WENTYNINE PALMS On Monday, six hours before the final presidential debate began, Danielle Wagner was rushing from class at the Copper Mountain College campus to get home to say goodbye to her husband. Again.
"He leaves today, actually," said Wagner, who is 21 and married to a six-year Marine veteran heading off on his third deployment, this time to Afghanistan. She will remain home, raising their 1-year-old child.
Like many in this Mojave Desert military town 50 miles northeast of Palm Springs, Wagner exudes support for the U.S. military. Her gray T-shirt says "Marines" in big black letters; her SUV bears a "Marine Wife" sticker.
And, like most people whose lives depend on Pentagon spending, she has paid close attention to the presidential election, especially when it comes to what President Barack Obama and Republican challenger Mitt Romney have to say about the military.
"I'm leaning toward Romney right now," Wagner said. "What I've seen so far of the debates, I like more of what Romney has had to say, his approach to stuff compared to Obama.
"And, honestly, the last four years Obama has not done anything that I've noticed. It's just gotten worse."
A few miles away, at a food pantry for needy families, Joe Matoush has a different view.
"If they really look at it, Obama's the better candidate," said Matoush, a 64-year-old Navy veteran who spent 20 years serving as a chaplain for Marine units. "To fall for a 'President Romney' isn't going to create 1 million jobs."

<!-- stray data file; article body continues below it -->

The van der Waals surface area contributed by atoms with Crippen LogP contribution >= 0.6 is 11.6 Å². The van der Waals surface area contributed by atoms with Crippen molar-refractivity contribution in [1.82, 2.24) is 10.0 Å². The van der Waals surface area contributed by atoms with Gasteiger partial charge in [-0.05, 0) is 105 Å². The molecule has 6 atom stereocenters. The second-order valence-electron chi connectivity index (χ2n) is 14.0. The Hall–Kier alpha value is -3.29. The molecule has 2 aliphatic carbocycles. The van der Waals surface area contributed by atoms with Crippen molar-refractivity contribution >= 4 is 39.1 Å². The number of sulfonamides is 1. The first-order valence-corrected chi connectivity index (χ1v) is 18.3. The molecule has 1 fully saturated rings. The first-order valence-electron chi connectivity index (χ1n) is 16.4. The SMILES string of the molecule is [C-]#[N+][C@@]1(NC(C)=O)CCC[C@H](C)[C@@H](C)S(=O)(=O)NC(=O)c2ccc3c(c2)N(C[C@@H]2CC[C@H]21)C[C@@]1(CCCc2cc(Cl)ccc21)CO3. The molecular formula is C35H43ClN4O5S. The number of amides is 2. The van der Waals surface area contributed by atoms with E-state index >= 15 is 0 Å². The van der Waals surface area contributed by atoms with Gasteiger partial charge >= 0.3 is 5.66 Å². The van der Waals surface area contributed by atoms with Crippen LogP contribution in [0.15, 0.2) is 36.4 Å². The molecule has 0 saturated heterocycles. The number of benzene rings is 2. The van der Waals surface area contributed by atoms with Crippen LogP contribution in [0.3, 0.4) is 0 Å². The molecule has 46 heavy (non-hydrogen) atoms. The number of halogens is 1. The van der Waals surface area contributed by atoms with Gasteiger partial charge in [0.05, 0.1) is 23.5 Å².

Their different takes stem largely from what each side believes about the other's views on military spending.
U.S. defense spending in the current fiscal year is about $520 billion, roughly the same as last year. As it stands, automatic budget cuts hammered out in Congress are scheduled to commence next year to trim up to $500 billion in Pentagon spending over the next decade. Political leaders are hoping for a bipartisan compromise to avert those cuts.
Romney has accused Obama of cutting Pentagon spending to the point that the military has been weakened. He has called for increased spending that includes a plan for building 15 new warships a year, including three submarines.
The president attacks Romney's positions as outdated, accusing him of pushing what would amount to a $2 trillion increase in defense spending that the Pentagon doesn't need or want.
Obama says Romney has yet to explain where he would find that money; the president says his own policies, by contrast, are forging a more efficient and modern military.
The two also have bickered over the policy in Afghanistan, with the president moving to pull all troops out by the end of 2014. Romney says Obama never should have publicized the withdrawal timeline, although at last week's debate he indicated that he also expected a pullout by the end of 2014.
Fewer Marines expected
In Twentynine Palms, home to the sprawling Marine Corps Air Ground Combat Center, where virtually all Marines train before heading to Afghanistan, voters on both sides of the debate hold strong views. As part of Obama's planned pullout, the Defense Department is moving to draw down the size of the Marine Corps from about 202,000 active duty members to 182,100.
Wagner worries that less spending on the military could make it more difficult for her husband and other Marines who want to make a career of serving in the Corps. In the past, re-enlistments were routine for Marines who wanted to stay in. But because of reductions in the size of the Corps, officials are being more selective.